Juneteenth, also known as Juneteenth Independence Day or Jubilee, commemorates June 19, 1865 – the day a Union army general brought news to the citizens of Galveston, Texas that all slaves had been freed. Even though the Confederacy had fallen two months prior, it took nearly three years for news of the Emancipation Proclamation to reach Texas. After hearing the extraordinary words that freedom had finally come, formerly enslaved Africans rejoiced in song, prayer, and feasting.
The first official Juneteenth took place the following year as Black families began to build new lives as liberated people. Still, the path to freedom remained a struggle. Abolition was not immediately enforced in the remote South, and soon White leaders across the country introduced new laws that specifically targeted and disenfranchised Black communities. From housing, education, and marriage, to commerce, recreation, and healthcare, these new laws placed restrictions on nearly all aspects of life for Black Americans. The fight against these systemic inequities inspired the multi-generational civil rights movement, which strengthened throughout the 20th century and endures to this day – five hundred years after the first enslaved Africans were brought to America’s shores.
Each year, Juneteenth honors the end of slavery in the United States and is considered the longest-running African American holiday. The popularity of Juneteenth grew as Black families moved from the South to other parts of the country. Gatherings alight with music and homecooked meals often include red food like barbecue, red beans and rice, and strawberry soda. During the annual jubilee, the color red is used to symbolize strength, spirituality, and the many lives lost on the road to freedom. But what exactly does freedom mean? To many, it means access to quality education, to housing stability, to fulfilling work and economic opportunity, to nutritious food and clean water, to love, friendship, and family.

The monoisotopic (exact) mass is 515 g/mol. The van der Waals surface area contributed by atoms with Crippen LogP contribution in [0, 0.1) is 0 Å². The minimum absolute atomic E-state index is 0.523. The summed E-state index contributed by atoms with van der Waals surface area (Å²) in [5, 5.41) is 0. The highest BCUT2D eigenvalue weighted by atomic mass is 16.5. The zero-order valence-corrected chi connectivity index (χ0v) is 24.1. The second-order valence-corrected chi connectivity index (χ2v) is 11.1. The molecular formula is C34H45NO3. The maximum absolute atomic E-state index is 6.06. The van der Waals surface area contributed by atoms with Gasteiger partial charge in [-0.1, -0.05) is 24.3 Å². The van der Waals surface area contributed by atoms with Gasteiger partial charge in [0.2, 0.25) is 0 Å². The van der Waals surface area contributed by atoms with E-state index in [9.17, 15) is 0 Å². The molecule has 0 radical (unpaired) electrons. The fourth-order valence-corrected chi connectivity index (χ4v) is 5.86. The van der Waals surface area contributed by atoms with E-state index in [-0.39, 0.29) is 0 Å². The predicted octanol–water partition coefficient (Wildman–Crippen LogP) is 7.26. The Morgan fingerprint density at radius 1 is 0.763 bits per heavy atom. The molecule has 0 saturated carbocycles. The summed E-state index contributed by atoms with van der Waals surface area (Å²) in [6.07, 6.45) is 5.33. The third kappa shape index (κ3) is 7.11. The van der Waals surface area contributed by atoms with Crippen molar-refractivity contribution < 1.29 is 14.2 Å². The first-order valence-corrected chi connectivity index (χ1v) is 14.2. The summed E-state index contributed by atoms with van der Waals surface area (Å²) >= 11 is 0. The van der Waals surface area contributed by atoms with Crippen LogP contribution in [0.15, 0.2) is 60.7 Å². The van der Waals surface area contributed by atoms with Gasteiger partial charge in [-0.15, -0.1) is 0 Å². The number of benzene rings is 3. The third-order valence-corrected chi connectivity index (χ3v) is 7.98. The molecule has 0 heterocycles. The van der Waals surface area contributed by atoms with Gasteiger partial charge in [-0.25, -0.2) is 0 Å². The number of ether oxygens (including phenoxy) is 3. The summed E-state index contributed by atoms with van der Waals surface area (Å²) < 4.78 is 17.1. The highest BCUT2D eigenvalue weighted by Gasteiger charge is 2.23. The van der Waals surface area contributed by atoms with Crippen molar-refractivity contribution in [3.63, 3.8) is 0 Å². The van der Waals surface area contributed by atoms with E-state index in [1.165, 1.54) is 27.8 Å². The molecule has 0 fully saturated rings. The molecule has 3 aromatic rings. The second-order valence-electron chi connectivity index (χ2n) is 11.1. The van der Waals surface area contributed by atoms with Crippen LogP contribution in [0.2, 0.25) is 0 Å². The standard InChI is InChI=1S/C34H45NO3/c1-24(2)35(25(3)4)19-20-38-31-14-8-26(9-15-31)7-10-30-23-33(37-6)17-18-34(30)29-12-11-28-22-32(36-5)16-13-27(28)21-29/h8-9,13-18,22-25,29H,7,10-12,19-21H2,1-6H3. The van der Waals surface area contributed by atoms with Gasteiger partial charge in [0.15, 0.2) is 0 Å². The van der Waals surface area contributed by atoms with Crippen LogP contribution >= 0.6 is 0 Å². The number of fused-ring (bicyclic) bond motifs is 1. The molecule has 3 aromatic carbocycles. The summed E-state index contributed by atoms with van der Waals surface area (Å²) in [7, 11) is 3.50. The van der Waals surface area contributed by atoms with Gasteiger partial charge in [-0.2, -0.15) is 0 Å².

It is the natural-born right to not just survive, but to THRIVE.
While back in the 1800s it took years for news to travel, today we are privileged with technology that allows us to shine a light on injustices in real time, to share our stories, and to organically foster systems of mutual aid. This great responsibility is gifted to the children of our ancestors – to us – to remember our shared past, to identify its impact on our lives now, and to actively dismantle racism every day. Equally important to our collective healing is enthusiastically celebrating Black creativity, Black leadership, and Black joy!
Our purpose at Café Yumm! is to “nourish humanity and the world,” and that means uplifting organizations like the Black Food Sovereignty Coalition. We are happy to partner with BFSC for a third year in support of their mission, which is to serve as a hub for Black and Brown people to confront the systemic barriers that make food, place, and economic opportunities inaccessible to BIPOC communities. Creating sustainable food systems that generate long-term financial prosperity, BFSC organizes networks that encourage resource sharing, skill-building, and leadership development among BIPOC farmers, food suppliers, and entrepreneurs. The organization also brings a variety of locally grown agricultural products to market, offers farm education, and creates programs to share intergenerational food traditions.
Café Yumm! will make a donation to the Black Food Sovereignty Coalition in honor of Juneteenth, and we hope you will check out their website, visit the ComeThru BIPOC Market, or make a donation to support their important work in the Northwest.
Wishing you all a joyous Juneteenth!